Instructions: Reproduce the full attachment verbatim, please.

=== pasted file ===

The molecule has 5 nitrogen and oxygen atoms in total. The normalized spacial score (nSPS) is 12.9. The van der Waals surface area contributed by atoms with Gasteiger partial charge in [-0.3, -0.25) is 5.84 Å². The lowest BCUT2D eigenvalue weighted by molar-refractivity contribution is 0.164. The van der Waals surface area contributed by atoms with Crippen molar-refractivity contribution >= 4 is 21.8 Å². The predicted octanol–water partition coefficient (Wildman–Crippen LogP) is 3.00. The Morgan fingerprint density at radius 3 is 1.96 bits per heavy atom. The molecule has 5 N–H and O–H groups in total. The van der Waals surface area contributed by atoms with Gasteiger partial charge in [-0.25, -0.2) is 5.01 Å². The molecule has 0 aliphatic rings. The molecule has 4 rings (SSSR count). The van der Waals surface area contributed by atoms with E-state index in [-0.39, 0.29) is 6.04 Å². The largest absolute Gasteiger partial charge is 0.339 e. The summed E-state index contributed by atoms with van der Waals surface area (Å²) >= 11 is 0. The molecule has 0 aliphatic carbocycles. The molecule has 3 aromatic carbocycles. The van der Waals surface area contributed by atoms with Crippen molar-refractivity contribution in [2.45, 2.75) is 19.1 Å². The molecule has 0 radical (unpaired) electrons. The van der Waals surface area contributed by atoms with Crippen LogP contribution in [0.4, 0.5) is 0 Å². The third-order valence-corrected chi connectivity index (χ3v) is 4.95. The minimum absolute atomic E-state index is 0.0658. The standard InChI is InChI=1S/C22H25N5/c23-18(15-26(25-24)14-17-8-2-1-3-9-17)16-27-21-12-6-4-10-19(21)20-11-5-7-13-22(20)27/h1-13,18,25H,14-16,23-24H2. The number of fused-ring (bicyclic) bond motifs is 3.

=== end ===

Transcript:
The molecule has 5 nitrogen and oxygen atoms in total. The normalized spacial score (nSPS) is 12.9. The van der Waals surface area contributed by atoms with Gasteiger partial charge in [-0.3, -0.25) is 5.84 Å². The lowest BCUT2D eigenvalue weighted by molar-refractivity contribution is 0.164. The van der Waals surface area contributed by atoms with Crippen molar-refractivity contribution >= 4 is 21.8 Å². The predicted octanol–water partition coefficient (Wildman–Crippen LogP) is 3.00. The Morgan fingerprint density at radius 3 is 1.96 bits per heavy atom. The molecule has 5 N–H and O–H groups in total. The van der Waals surface area contributed by atoms with Gasteiger partial charge in [-0.25, -0.2) is 5.01 Å². The molecule has 0 aliphatic rings. The molecule has 4 rings (SSSR count). The van der Waals surface area contributed by atoms with E-state index in [-0.39, 0.29) is 6.04 Å². The largest absolute Gasteiger partial charge is 0.339 e. The summed E-state index contributed by atoms with van der Waals surface area (Å²) >= 11 is 0. The molecule has 0 aliphatic carbocycles. The molecule has 3 aromatic carbocycles. The van der Waals surface area contributed by atoms with Crippen molar-refractivity contribution in [2.45, 2.75) is 19.1 Å². The molecule has 0 radical (unpaired) electrons. The van der Waals surface area contributed by atoms with Crippen LogP contribution in [0.4, 0.5) is 0 Å². The third-order valence-corrected chi connectivity index (χ3v) is 4.95. The minimum absolute atomic E-state index is 0.0658. The standard InChI is InChI=1S/C22H25N5/c23-18(15-26(25-24)14-17-8-2-1-3-9-17)16-27-21-12-6-4-10-19(21)20-11-5-7-13-22(20)27/h1-13,18,25H,14-16,23-24H2. The number of fused-ring (bicyclic) bond motifs is 3.